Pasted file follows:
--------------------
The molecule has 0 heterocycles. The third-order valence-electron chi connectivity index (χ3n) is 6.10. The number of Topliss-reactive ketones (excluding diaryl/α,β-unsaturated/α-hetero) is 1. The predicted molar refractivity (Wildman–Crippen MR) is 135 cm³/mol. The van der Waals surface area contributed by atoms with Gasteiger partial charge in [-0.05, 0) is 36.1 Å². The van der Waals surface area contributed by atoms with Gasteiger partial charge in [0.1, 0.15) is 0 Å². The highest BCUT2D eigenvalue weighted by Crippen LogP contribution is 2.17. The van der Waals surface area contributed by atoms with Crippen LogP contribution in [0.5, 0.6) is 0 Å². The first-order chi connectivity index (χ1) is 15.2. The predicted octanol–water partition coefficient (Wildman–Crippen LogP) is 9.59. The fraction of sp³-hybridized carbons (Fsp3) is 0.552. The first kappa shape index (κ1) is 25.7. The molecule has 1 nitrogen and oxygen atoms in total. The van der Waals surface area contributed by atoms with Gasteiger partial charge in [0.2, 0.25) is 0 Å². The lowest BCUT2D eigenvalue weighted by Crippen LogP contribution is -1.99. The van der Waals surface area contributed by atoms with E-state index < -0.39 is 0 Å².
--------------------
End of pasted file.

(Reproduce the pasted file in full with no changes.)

The molecule has 0 heterocycles. The third-order valence-electron chi connectivity index (χ3n) is 6.10. The number of Topliss-reactive ketones (excluding diaryl/α,β-unsaturated/α-hetero) is 1. The predicted molar refractivity (Wildman–Crippen MR) is 135 cm³/mol. The van der Waals surface area contributed by atoms with Gasteiger partial charge in [-0.05, 0) is 36.1 Å². The van der Waals surface area contributed by atoms with Gasteiger partial charge in [0.1, 0.15) is 0 Å². The highest BCUT2D eigenvalue weighted by Crippen LogP contribution is 2.17. The van der Waals surface area contributed by atoms with Crippen LogP contribution in [0.5, 0.6) is 0 Å². The first-order chi connectivity index (χ1) is 15.2. The predicted octanol–water partition coefficient (Wildman–Crippen LogP) is 9.59. The fraction of sp³-hybridized carbons (Fsp3) is 0.552. The first kappa shape index (κ1) is 25.7. The molecule has 1 nitrogen and oxygen atoms in total. The van der Waals surface area contributed by atoms with Gasteiger partial charge in [0.2, 0.25) is 0 Å². The lowest BCUT2D eigenvalue weighted by Crippen LogP contribution is -1.99. The van der Waals surface area contributed by atoms with E-state index < -0.39 is 0 Å².